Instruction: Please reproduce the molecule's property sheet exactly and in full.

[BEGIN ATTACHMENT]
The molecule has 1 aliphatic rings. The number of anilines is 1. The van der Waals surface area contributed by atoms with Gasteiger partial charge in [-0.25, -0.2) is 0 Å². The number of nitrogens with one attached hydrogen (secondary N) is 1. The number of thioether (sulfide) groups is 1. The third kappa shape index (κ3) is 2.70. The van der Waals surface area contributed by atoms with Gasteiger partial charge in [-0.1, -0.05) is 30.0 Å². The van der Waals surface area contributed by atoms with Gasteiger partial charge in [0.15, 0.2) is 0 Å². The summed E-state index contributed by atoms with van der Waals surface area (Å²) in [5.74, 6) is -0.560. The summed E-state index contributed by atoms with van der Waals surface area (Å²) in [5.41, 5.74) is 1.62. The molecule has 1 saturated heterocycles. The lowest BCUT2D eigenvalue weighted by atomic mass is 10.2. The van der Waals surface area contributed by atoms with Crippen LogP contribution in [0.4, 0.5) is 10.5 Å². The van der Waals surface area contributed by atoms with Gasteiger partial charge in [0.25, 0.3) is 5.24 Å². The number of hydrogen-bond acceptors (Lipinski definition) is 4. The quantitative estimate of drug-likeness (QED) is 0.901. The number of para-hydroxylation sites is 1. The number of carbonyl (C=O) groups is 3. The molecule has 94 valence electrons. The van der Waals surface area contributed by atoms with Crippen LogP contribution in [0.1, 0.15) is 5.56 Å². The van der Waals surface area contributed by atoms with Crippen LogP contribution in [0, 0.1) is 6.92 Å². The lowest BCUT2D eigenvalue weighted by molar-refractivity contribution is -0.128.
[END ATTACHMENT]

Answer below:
The molecule has 1 aliphatic rings. The number of anilines is 1. The van der Waals surface area contributed by atoms with Gasteiger partial charge in [-0.25, -0.2) is 0 Å². The number of nitrogens with one attached hydrogen (secondary N) is 1. The number of thioether (sulfide) groups is 1. The third kappa shape index (κ3) is 2.70. The van der Waals surface area contributed by atoms with Gasteiger partial charge in [-0.1, -0.05) is 30.0 Å². The van der Waals surface area contributed by atoms with Gasteiger partial charge in [0.15, 0.2) is 0 Å². The summed E-state index contributed by atoms with van der Waals surface area (Å²) in [5.74, 6) is -0.560. The summed E-state index contributed by atoms with van der Waals surface area (Å²) in [5.41, 5.74) is 1.62. The molecule has 1 saturated heterocycles. The lowest BCUT2D eigenvalue weighted by atomic mass is 10.2. The van der Waals surface area contributed by atoms with Crippen LogP contribution in [0.4, 0.5) is 10.5 Å². The van der Waals surface area contributed by atoms with Gasteiger partial charge in [0.25, 0.3) is 5.24 Å². The number of hydrogen-bond acceptors (Lipinski definition) is 4. The quantitative estimate of drug-likeness (QED) is 0.901. The number of para-hydroxylation sites is 1. The number of carbonyl (C=O) groups is 3. The molecule has 94 valence electrons. The van der Waals surface area contributed by atoms with Crippen LogP contribution in [0.1, 0.15) is 5.56 Å². The van der Waals surface area contributed by atoms with Crippen LogP contribution in [0, 0.1) is 6.92 Å². The lowest BCUT2D eigenvalue weighted by molar-refractivity contribution is -0.128.